Houara (also known as T’houarit) by Bnat Houariyat, (The girls of Houara)
Bnat Houariyat, (The girls of Houara) presents a style of Houara (also known as T’houarit) reserved for women.
This video is a segment of Bnat Houariyat, (the girls of Houara), an all women’s folklore group that plays genres named Chaabi and Houara under the leadership of Khadija el Ouarzazia. This takes place in a womens gathering in an open building (still in construction) in Moulay Brahim, Morocco, a small rural town in the El Haouz region that is about 45 minutes from Marrakech, It known for its traditional moussems, festivals/celebrations during times of the Muslim prophets birthday or when there is a calling to saints where everyone gathers at a zawiya, a place of prayer. This piece is a song of the Houara tradition, a genre of music originating from the Souss region of Morocco in a town named Taroudant. Bnat Houariyat play their “Marrakech” style Houara, as they are based there.
Khadija el Ouarzazia, the group leader in a green and white kaftan, traditional Moroccan dress, all the way on the left closest to the screen, leads a song of Houara or also known as T’houarit. They are playing a style of Houara reserved for women.The songs are call and response, as Khadija often does the lead call but sometimes bounces back and forth with other women as they take lead call sometimes. The Houara songs are passed on from communities and families and are about love, life, and daily quarrells of life. All the women musicians knows the lyrics of the music without rehearsal, but Khadija is the one who guides how accelerated the rhythms are, when there are musical breaks, and how the song ends. It is a structured improvisation given everyone knows the material for decades.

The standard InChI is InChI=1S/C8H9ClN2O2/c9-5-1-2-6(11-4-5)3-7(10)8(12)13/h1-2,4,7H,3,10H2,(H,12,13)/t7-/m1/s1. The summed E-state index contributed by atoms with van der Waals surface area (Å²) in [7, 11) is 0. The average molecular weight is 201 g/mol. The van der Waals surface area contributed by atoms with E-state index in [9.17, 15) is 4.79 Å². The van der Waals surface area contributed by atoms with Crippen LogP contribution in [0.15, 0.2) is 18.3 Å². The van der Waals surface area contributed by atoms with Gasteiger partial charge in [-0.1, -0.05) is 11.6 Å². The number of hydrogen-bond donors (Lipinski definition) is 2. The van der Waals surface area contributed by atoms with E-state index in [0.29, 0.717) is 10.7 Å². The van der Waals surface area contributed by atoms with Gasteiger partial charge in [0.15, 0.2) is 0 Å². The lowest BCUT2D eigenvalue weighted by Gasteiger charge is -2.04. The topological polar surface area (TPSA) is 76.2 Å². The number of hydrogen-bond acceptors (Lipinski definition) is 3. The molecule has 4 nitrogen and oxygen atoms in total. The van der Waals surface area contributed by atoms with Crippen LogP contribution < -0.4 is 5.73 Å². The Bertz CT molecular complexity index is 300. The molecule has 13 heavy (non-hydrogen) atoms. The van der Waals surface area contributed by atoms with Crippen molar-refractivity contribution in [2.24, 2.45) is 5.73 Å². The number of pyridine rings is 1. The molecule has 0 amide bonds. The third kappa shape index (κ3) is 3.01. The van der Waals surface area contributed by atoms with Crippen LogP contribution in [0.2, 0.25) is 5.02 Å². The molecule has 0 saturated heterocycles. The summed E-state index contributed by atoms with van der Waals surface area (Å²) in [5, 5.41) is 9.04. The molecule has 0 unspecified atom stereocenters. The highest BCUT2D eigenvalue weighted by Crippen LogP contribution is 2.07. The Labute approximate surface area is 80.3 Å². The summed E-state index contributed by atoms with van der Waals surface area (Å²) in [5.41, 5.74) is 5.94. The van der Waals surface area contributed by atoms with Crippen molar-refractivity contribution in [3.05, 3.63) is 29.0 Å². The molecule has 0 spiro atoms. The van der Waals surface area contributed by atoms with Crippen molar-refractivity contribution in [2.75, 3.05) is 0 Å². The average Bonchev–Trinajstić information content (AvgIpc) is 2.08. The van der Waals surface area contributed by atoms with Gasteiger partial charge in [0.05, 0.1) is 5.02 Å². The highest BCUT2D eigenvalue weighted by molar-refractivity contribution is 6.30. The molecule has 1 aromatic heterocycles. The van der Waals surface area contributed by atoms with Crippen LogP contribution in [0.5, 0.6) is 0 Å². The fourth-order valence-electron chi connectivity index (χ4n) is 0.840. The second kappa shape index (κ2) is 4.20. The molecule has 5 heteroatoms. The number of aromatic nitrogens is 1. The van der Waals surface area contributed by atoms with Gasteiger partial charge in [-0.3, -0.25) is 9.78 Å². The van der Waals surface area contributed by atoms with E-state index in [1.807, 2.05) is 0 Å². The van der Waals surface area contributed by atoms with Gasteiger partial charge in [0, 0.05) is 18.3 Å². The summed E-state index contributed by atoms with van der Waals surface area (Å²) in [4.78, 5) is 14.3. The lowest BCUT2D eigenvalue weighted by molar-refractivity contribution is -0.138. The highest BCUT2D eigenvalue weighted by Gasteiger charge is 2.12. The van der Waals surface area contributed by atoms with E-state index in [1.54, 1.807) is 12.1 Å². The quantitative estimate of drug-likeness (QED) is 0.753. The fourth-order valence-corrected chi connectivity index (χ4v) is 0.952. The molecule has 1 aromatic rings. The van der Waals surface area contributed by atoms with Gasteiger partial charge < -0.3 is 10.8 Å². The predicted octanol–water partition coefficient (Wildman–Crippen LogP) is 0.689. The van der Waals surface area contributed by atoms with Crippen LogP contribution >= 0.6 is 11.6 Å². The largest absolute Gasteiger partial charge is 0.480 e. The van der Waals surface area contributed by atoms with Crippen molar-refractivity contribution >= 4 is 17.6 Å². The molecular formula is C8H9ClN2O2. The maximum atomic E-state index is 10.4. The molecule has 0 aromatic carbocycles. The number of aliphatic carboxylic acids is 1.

Khadija is using zills or castenets to play on a large bendir, frame drum, as the other women are playing a taarija or in plural taarij , which are the tube like hand drums with natural skin. The large taarija that is played on the lap is called a dohdoh. All taarijas hold different rhythms and tones that create the buzz of the ⅞ polyrhythm of Houara.